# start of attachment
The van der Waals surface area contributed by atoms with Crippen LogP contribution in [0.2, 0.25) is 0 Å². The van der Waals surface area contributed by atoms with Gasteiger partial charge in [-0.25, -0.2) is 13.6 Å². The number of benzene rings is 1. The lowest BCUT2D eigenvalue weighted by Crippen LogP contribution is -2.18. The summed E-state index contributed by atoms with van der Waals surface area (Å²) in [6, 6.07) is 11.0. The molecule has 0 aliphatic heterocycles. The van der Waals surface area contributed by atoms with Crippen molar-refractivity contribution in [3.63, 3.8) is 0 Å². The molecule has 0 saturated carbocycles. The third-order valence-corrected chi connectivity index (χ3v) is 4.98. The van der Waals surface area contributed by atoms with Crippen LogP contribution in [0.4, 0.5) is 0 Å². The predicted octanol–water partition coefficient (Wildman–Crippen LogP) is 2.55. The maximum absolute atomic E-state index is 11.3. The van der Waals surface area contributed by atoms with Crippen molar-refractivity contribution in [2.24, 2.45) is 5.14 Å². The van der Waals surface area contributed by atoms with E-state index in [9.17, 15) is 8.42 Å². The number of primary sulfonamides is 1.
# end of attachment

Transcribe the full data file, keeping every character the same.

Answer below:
The van der Waals surface area contributed by atoms with Crippen LogP contribution in [0.2, 0.25) is 0 Å². The van der Waals surface area contributed by atoms with Gasteiger partial charge in [-0.25, -0.2) is 13.6 Å². The number of benzene rings is 1. The lowest BCUT2D eigenvalue weighted by Crippen LogP contribution is -2.18. The summed E-state index contributed by atoms with van der Waals surface area (Å²) in [6, 6.07) is 11.0. The molecule has 0 aliphatic heterocycles. The van der Waals surface area contributed by atoms with Crippen molar-refractivity contribution in [3.63, 3.8) is 0 Å². The molecule has 0 saturated carbocycles. The third-order valence-corrected chi connectivity index (χ3v) is 4.98. The van der Waals surface area contributed by atoms with Crippen LogP contribution in [0.4, 0.5) is 0 Å². The predicted octanol–water partition coefficient (Wildman–Crippen LogP) is 2.55. The maximum absolute atomic E-state index is 11.3. The van der Waals surface area contributed by atoms with Crippen molar-refractivity contribution in [2.24, 2.45) is 5.14 Å². The van der Waals surface area contributed by atoms with E-state index in [9.17, 15) is 8.42 Å². The number of primary sulfonamides is 1.